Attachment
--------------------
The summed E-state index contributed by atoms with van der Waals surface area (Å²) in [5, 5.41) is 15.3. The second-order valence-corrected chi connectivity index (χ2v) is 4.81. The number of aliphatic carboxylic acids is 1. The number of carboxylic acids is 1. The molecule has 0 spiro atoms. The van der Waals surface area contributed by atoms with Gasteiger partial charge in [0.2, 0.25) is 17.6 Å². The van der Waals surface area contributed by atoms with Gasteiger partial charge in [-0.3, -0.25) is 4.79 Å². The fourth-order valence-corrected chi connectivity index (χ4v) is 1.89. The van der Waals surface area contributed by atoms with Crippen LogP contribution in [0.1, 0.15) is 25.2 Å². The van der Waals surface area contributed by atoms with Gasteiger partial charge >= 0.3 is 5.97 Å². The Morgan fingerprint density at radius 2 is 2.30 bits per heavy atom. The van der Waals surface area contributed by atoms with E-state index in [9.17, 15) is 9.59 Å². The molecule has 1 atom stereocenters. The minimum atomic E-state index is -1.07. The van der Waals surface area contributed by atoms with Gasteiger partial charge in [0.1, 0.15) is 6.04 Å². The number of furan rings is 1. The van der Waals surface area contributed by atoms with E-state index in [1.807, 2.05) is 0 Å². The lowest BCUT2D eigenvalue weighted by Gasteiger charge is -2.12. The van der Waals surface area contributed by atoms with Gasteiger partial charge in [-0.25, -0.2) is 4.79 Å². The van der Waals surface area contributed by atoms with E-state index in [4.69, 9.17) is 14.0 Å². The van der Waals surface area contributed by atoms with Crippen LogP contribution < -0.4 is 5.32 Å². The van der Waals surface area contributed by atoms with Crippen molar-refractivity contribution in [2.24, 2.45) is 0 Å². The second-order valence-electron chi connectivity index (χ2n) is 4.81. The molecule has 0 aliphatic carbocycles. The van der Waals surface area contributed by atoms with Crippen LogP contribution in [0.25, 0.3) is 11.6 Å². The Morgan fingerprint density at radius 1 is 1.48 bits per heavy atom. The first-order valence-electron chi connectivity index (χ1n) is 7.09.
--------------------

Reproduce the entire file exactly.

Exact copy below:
The summed E-state index contributed by atoms with van der Waals surface area (Å²) in [5, 5.41) is 15.3. The second-order valence-corrected chi connectivity index (χ2v) is 4.81. The number of aliphatic carboxylic acids is 1. The number of carboxylic acids is 1. The molecule has 0 spiro atoms. The van der Waals surface area contributed by atoms with Gasteiger partial charge in [0.2, 0.25) is 17.6 Å². The van der Waals surface area contributed by atoms with Gasteiger partial charge in [-0.3, -0.25) is 4.79 Å². The fourth-order valence-corrected chi connectivity index (χ4v) is 1.89. The van der Waals surface area contributed by atoms with Crippen LogP contribution in [0.1, 0.15) is 25.2 Å². The van der Waals surface area contributed by atoms with Gasteiger partial charge >= 0.3 is 5.97 Å². The Morgan fingerprint density at radius 2 is 2.30 bits per heavy atom. The van der Waals surface area contributed by atoms with E-state index in [9.17, 15) is 9.59 Å². The molecule has 1 atom stereocenters. The minimum atomic E-state index is -1.07. The van der Waals surface area contributed by atoms with Gasteiger partial charge in [0.1, 0.15) is 6.04 Å². The number of furan rings is 1. The van der Waals surface area contributed by atoms with E-state index in [1.807, 2.05) is 0 Å². The lowest BCUT2D eigenvalue weighted by Gasteiger charge is -2.12. The van der Waals surface area contributed by atoms with Gasteiger partial charge in [-0.25, -0.2) is 4.79 Å². The van der Waals surface area contributed by atoms with E-state index in [4.69, 9.17) is 14.0 Å². The van der Waals surface area contributed by atoms with Crippen LogP contribution < -0.4 is 5.32 Å². The van der Waals surface area contributed by atoms with Crippen molar-refractivity contribution in [2.24, 2.45) is 0 Å². The second-order valence-electron chi connectivity index (χ2n) is 4.81. The molecule has 0 aliphatic carbocycles. The van der Waals surface area contributed by atoms with Crippen LogP contribution in [0.25, 0.3) is 11.6 Å². The Morgan fingerprint density at radius 1 is 1.48 bits per heavy atom. The first-order valence-electron chi connectivity index (χ1n) is 7.09.